What the numbers say is that the game was — at least during 5-on-5 situations, which was almost all of the game — far more even. “Corsi,” which measures not just shots on goal but shots blocked and those that missed the net, shows both teams were almost the same: Minnesota had 45, St. Louis had 43. And St. Louis was actually credited with more scoring chances (20 to 19) than the Wild.
Was I watching the game with an inherent bias, getting caught up in the emotion of the crowd and a couple of nice goals, thus distracting me from a much closer game than I imagined?
Or is this a case where the numbers lied and the quality/tone/flow of the play was a much better measure than the raw data?
I tend to think it was the latter, since the general consensus was that the Wild badly outplayed the Blues. But it bears watching on Wednesday.
Speaking of Game 4, here are some fun historical numbers per Who Wins that should make Wild fans feel pretty good about things going forward:
In all NHL best of 7 series in history (443 of them), a team with a 2-1 series lead has gone on to win the series 69.3 percent of the time. That winning percentage dips to 61 percent when the team up 2-1 is the one that started out without the home-ice advantage — which makes sense because the team with home-ice is presumably the stronger team — as is the case with the Wild. But those are still pretty good odds.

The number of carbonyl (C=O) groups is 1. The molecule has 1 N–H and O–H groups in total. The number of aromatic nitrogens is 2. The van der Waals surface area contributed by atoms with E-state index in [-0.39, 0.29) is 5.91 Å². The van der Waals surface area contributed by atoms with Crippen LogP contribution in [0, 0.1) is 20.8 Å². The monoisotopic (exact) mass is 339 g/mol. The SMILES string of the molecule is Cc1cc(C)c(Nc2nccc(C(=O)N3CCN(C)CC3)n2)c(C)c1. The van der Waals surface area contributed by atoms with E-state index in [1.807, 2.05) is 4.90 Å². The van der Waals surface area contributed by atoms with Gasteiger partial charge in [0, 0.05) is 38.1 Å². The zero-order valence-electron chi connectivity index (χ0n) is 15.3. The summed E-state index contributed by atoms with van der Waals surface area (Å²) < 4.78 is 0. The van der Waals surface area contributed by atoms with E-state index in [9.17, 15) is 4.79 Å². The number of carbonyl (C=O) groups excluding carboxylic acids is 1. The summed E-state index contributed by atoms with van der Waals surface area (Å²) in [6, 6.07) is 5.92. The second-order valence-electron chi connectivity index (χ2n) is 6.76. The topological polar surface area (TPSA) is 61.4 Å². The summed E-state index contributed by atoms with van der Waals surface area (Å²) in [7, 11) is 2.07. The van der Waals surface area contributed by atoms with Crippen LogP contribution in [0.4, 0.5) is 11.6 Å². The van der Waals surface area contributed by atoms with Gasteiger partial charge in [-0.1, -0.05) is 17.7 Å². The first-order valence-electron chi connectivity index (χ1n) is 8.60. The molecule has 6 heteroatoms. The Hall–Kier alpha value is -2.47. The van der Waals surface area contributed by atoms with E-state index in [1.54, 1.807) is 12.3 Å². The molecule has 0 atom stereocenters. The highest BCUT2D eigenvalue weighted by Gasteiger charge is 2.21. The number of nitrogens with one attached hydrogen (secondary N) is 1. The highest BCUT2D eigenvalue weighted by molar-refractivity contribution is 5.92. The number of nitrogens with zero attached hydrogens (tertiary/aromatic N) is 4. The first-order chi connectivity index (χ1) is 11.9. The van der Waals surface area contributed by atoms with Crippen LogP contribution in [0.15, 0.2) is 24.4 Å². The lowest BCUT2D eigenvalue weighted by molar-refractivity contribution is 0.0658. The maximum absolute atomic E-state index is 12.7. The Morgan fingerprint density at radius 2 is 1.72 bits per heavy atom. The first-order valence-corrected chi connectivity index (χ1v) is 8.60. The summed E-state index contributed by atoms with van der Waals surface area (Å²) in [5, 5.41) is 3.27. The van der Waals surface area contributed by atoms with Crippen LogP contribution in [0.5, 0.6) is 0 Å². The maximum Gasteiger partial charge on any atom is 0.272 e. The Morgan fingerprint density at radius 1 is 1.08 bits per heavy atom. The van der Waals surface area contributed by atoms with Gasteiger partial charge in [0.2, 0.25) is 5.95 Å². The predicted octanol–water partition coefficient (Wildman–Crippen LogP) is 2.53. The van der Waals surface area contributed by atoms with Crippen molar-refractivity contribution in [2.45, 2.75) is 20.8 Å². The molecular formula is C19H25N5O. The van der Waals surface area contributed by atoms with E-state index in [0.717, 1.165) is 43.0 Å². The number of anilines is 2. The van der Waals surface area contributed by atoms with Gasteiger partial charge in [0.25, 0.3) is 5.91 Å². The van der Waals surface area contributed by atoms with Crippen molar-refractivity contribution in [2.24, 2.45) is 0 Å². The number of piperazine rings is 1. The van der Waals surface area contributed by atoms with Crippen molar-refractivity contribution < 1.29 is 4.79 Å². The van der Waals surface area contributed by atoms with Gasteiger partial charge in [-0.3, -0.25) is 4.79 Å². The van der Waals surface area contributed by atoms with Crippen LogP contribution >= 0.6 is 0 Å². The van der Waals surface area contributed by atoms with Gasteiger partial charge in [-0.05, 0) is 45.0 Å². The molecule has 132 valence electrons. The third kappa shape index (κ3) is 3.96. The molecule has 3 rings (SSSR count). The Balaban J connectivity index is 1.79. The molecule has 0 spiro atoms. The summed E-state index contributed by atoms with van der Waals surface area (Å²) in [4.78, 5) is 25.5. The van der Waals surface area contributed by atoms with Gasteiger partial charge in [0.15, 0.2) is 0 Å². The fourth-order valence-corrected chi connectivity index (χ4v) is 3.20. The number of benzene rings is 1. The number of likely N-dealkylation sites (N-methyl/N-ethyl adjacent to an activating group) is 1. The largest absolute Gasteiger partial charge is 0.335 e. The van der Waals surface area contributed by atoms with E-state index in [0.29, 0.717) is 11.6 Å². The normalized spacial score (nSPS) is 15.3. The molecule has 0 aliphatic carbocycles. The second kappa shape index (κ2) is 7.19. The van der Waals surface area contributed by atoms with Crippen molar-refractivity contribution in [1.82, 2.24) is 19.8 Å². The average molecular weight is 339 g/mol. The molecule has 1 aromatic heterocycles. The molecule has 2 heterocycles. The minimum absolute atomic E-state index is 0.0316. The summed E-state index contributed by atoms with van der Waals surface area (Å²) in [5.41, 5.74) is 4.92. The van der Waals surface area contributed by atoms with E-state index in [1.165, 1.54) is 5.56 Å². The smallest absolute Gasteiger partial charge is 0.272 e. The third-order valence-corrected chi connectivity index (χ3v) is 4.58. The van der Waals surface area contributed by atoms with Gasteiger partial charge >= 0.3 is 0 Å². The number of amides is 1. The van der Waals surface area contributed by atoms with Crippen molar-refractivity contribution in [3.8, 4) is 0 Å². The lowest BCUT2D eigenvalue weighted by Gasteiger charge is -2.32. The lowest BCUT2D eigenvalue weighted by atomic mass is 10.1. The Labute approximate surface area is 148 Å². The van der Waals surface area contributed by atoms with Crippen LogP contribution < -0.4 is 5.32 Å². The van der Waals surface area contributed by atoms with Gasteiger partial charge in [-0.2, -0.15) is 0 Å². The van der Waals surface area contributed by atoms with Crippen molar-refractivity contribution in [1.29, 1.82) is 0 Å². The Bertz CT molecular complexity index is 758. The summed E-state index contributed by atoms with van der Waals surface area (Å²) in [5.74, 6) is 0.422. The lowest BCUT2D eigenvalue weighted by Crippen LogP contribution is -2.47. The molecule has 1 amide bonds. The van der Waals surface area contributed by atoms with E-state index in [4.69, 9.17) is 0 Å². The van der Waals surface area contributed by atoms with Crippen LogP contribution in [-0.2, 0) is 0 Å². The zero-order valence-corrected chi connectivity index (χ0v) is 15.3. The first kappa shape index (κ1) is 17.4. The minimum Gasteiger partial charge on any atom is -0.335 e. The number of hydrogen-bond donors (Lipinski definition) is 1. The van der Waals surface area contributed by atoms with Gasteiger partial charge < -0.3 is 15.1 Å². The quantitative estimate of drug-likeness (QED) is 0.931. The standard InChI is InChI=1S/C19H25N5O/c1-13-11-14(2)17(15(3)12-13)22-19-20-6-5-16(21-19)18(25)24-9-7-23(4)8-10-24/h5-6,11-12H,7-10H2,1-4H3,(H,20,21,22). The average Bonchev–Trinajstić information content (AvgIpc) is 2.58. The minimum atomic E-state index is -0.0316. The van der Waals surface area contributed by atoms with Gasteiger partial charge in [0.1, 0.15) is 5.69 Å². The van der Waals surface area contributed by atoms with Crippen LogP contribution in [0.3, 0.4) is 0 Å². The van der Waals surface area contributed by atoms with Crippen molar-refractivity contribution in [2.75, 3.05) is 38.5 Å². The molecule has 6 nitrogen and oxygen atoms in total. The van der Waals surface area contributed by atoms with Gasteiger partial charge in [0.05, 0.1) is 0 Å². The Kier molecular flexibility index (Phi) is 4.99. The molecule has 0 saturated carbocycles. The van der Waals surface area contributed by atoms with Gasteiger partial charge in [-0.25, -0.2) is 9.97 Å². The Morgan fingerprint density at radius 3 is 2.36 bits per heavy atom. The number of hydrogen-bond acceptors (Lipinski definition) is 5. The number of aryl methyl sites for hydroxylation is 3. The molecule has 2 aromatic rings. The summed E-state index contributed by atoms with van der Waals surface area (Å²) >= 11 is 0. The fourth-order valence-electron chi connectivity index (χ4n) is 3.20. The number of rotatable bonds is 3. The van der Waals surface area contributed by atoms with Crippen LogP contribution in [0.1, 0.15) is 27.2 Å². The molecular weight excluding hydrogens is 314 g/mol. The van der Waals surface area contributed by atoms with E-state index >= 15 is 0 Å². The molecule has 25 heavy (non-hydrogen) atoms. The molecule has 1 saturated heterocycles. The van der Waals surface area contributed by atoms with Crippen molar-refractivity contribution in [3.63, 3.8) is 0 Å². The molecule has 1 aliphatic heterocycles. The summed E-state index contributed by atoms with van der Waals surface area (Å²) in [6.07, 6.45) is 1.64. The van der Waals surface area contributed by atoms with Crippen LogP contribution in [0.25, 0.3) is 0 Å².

Interestingly, the team up 2-1 only wins Game 4 specifically 47 percent of the time, with the road/home splits almost exactly the same. That speaks to the desperation of teams down 2-1, which is what the Wild should expect tonight.
If Minnesota wins tonight, the numbers get even better (of course): Teams up 3-1 all-time in NHL series go on to win the series 90.2 percent of the team (248-27 series record).
With the NFL draft just over a week away, we are starting to get a consensus among the draftniks when it comes to whom the Vikings will select with their 11th overall pick.
Iowa offensive lineman Brandon Scherff and Louisville wide receiver Devante Parker still show up in the mock drafts of some notable national analysts. But Michigan State cornerback Trae Waynes is the team’s pick in the vast majority of the latest first-round mocks.
Which probably means there is no chance the Vikings are going to pick him.
No, I see the logic of drafting a cornerback in the first round, and the Vikings have definitely shown interest in Waynes, who many feel is the top cover guy in the draft, in the pre-draft process. If I did a mock, he would probably be the player I would be mostly likely pencil in at pick No. 11.
Which probably means there is no chance the Vikings are going to pick him.
Anyway, let’s take a look at who 10 prominent draftniks are mocking to the Vikings in Round One.